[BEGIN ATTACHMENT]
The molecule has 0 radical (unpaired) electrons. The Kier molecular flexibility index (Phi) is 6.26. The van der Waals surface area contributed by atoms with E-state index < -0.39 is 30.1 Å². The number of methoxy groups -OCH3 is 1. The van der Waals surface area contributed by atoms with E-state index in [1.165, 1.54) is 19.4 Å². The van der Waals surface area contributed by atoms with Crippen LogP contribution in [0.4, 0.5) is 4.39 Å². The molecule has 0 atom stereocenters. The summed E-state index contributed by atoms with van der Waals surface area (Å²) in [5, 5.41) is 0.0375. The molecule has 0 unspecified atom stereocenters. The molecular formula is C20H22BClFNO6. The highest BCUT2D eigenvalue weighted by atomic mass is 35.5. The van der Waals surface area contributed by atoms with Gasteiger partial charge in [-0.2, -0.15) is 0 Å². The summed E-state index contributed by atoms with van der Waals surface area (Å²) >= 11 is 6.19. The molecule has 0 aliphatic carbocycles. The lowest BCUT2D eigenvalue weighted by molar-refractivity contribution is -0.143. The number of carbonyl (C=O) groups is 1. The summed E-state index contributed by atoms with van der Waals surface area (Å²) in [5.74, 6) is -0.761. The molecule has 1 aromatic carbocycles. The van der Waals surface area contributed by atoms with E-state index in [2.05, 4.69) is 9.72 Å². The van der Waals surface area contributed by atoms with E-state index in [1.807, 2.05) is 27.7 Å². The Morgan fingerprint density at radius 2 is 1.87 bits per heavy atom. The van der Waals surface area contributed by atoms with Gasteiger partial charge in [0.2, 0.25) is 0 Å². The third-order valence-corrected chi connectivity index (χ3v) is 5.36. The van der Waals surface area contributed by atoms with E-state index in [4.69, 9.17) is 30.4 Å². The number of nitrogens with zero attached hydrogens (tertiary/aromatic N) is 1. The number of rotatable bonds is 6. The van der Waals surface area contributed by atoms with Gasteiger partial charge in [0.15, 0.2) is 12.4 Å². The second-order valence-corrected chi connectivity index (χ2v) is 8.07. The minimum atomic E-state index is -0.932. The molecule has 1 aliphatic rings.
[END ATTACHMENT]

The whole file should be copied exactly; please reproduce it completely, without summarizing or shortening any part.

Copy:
The molecule has 0 radical (unpaired) electrons. The Kier molecular flexibility index (Phi) is 6.26. The van der Waals surface area contributed by atoms with E-state index < -0.39 is 30.1 Å². The number of methoxy groups -OCH3 is 1. The van der Waals surface area contributed by atoms with E-state index in [1.165, 1.54) is 19.4 Å². The van der Waals surface area contributed by atoms with Crippen LogP contribution in [0.4, 0.5) is 4.39 Å². The molecule has 0 atom stereocenters. The summed E-state index contributed by atoms with van der Waals surface area (Å²) in [5, 5.41) is 0.0375. The molecule has 0 unspecified atom stereocenters. The molecular formula is C20H22BClFNO6. The highest BCUT2D eigenvalue weighted by atomic mass is 35.5. The van der Waals surface area contributed by atoms with Gasteiger partial charge in [-0.2, -0.15) is 0 Å². The summed E-state index contributed by atoms with van der Waals surface area (Å²) >= 11 is 6.19. The molecule has 0 aliphatic carbocycles. The lowest BCUT2D eigenvalue weighted by molar-refractivity contribution is -0.143. The number of carbonyl (C=O) groups is 1. The summed E-state index contributed by atoms with van der Waals surface area (Å²) in [5.74, 6) is -0.761. The molecule has 1 aromatic carbocycles. The van der Waals surface area contributed by atoms with E-state index in [2.05, 4.69) is 9.72 Å². The van der Waals surface area contributed by atoms with E-state index in [1.807, 2.05) is 27.7 Å². The Morgan fingerprint density at radius 2 is 1.87 bits per heavy atom. The van der Waals surface area contributed by atoms with Gasteiger partial charge in [0.2, 0.25) is 0 Å². The third-order valence-corrected chi connectivity index (χ3v) is 5.36. The van der Waals surface area contributed by atoms with E-state index in [4.69, 9.17) is 30.4 Å². The number of nitrogens with zero attached hydrogens (tertiary/aromatic N) is 1. The number of rotatable bonds is 6. The van der Waals surface area contributed by atoms with Gasteiger partial charge in [0.15, 0.2) is 12.4 Å². The second-order valence-corrected chi connectivity index (χ2v) is 8.07. The minimum atomic E-state index is -0.932. The molecule has 1 aliphatic rings.